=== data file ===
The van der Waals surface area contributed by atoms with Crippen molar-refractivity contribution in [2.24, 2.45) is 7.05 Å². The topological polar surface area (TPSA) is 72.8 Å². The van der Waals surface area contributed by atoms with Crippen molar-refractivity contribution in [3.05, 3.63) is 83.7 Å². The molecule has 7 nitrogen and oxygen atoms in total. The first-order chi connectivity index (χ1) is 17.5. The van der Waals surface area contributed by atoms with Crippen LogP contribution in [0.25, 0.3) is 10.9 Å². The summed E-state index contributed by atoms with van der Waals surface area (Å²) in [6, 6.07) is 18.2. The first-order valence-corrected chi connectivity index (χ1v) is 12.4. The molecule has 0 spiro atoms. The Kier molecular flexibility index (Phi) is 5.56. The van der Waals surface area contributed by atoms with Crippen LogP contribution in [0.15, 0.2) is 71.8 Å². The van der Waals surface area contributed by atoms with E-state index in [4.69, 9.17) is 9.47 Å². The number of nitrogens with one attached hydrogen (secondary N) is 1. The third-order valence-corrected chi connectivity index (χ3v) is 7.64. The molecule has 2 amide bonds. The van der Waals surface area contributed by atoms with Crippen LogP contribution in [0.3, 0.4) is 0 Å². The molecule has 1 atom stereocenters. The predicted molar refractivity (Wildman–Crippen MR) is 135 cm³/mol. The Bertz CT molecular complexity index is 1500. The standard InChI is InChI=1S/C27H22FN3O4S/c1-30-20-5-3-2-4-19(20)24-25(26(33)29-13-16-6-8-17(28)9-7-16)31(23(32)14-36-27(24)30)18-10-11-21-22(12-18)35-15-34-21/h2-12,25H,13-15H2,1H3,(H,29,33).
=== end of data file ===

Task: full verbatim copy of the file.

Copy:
The van der Waals surface area contributed by atoms with Crippen molar-refractivity contribution in [2.24, 2.45) is 7.05 Å². The topological polar surface area (TPSA) is 72.8 Å². The van der Waals surface area contributed by atoms with Crippen molar-refractivity contribution in [3.05, 3.63) is 83.7 Å². The molecule has 7 nitrogen and oxygen atoms in total. The first-order chi connectivity index (χ1) is 17.5. The van der Waals surface area contributed by atoms with Crippen LogP contribution in [0.25, 0.3) is 10.9 Å². The summed E-state index contributed by atoms with van der Waals surface area (Å²) in [6, 6.07) is 18.2. The first-order valence-corrected chi connectivity index (χ1v) is 12.4. The molecule has 0 spiro atoms. The Kier molecular flexibility index (Phi) is 5.56. The van der Waals surface area contributed by atoms with Crippen LogP contribution in [0.15, 0.2) is 71.8 Å². The van der Waals surface area contributed by atoms with E-state index in [4.69, 9.17) is 9.47 Å². The number of nitrogens with one attached hydrogen (secondary N) is 1. The third-order valence-corrected chi connectivity index (χ3v) is 7.64. The molecule has 2 amide bonds. The van der Waals surface area contributed by atoms with Crippen LogP contribution in [0.3, 0.4) is 0 Å². The molecule has 1 atom stereocenters. The predicted molar refractivity (Wildman–Crippen MR) is 135 cm³/mol. The Bertz CT molecular complexity index is 1500. The standard InChI is InChI=1S/C27H22FN3O4S/c1-30-20-5-3-2-4-19(20)24-25(26(33)29-13-16-6-8-17(28)9-7-16)31(23(32)14-36-27(24)30)18-10-11-21-22(12-18)35-15-34-21/h2-12,25H,13-15H2,1H3,(H,29,33).